In October, Antigua hosted the Regatta Organizers Conference for the Caribbean region under the auspices of the Caribbean Sailing Association (CSA). Participants from Anguilla, Antigua, Barbados, Grenada, Guadeloupe, BVI and USVI, Puerto Rico and St. Martin discussed the season’s coming events, beginning with the Triskell Cup in Guadeloupe from 2-4 November. A further fifteen regattas were reviewed, ending with the Mount Gay Boatyard Regatta in Barbados May 29-June 1, 2008.
Cary Byerley, President of the CSA, said that the main aim of this informal, two-day get-together, which has been taking place on a regular basis for the last 6 years, is to pool resources and learn from experiences. Some issues are common to all regattas, but others have different markets or require different strategies according to the island or type of regatta. The Caribbean region has a natural division into northern and southern events. Many of the boats involved in the so-called northern sector are local, with the majority being under 30ft, and a smaller number being less than 40ft. The tendency is for them to participate in regattas from Puerto Rico down to the USVI and no further. The Sint Maarten and Antigua regattas attract larger boats from elsewhere and fewer local ones.
Personal contacts continue to be very important in this now largely computerized age. The regatta organizers found this meeting particularly useful for discussing joint marketing techniques and ways in which to streamline the registration process for all Caribbean regattas.
What did they talk about this year?
CSA representatives report that it may all appear to be fun in the sun but the orchestration of a successful regatta in the Caribbean requires countless man-hours, many volunteers, and successful partnerships with organizations that are as different as the host’s country’s Immigration and Customs departments to the street venders.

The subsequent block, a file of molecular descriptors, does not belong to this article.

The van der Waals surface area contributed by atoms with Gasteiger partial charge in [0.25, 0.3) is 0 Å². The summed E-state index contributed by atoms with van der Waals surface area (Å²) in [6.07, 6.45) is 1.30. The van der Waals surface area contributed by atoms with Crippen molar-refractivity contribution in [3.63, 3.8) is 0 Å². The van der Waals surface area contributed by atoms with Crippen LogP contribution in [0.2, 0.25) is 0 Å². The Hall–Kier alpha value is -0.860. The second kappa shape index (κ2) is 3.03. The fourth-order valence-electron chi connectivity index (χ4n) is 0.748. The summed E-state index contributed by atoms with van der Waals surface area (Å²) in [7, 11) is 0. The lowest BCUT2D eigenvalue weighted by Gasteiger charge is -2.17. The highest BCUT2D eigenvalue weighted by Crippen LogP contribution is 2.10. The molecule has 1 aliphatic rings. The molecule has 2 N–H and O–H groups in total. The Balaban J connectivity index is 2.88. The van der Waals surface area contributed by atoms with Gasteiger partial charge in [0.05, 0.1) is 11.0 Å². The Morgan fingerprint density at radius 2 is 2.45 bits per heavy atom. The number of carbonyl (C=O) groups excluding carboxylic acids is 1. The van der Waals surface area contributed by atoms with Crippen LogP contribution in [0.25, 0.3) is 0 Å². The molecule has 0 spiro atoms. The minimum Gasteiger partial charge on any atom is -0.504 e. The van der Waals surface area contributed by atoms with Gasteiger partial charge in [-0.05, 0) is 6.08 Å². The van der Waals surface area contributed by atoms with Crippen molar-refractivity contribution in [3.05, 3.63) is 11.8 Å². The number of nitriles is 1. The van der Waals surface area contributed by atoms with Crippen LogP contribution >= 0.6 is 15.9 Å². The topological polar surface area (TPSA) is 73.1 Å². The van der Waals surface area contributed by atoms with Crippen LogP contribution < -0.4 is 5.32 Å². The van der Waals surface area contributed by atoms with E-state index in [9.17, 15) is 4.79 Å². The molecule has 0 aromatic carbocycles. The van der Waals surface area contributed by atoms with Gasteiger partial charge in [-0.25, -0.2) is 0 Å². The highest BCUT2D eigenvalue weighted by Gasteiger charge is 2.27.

ROC Participants this year discussed marketing strategies, ways in which to pool resources, the importance of good class allocations, and some of the nitty-gritty of race and event management.
One of the more heated discussions concerned the use at our events of the IRC rating system, currently very popular in the US and Europe. To fully understand the impact, presentations were made explaining the history of popular rating systems and the reasons for which the CSA rule has continued to meet our needs in the Caribbean since its inception forty years ago. The oldest measurement system in continuous use, CSA was developed specifically for Caribbean conditions and all participants agree that it provides the most equitable handicaps for our events.
Although individual regattas may choose to offer an IRC class, most agree to offer dual scoring to those competitors who want to race under IRC, insuring class sizes stay large enough for competitive racing. This specifically impacts Stanford Antigua Sailing Week, BVI Spring Regatta, St. Maarten Heineken Regatta and St. Thomas’ International Rolex Regatta as they are part of the US-IRC Gulf Stream Series.
The organizers reached a decision to work with an independent who can assist in revising and republishing the CSA handbook helping sailors throughout the world understand our measurement rule and how well it suits the Caribbean sailing conditions.
Joint marketing strategies are planned to encourage foreign boats to come to the Caribbean and take part in a number of regattas. Work will begin on a centralized database of Caribbean regatta participants, facilitating centralized registration for our events.
As the weekend wrapped up, Cary Byerley remarked, “Once again, the ROC meeting has brought together some of the most dedicated regatta organizers in the Caribbean and fostered open lines of communication, the pooling of resources and an environment of cooperation. Each conference gets better and now we’re no longer in competition with each other but instead, are jointly promoting the best sailing and racing in the world.”
Report submitted by the Caribbean Sailing Association: www.caribbean-sailing.com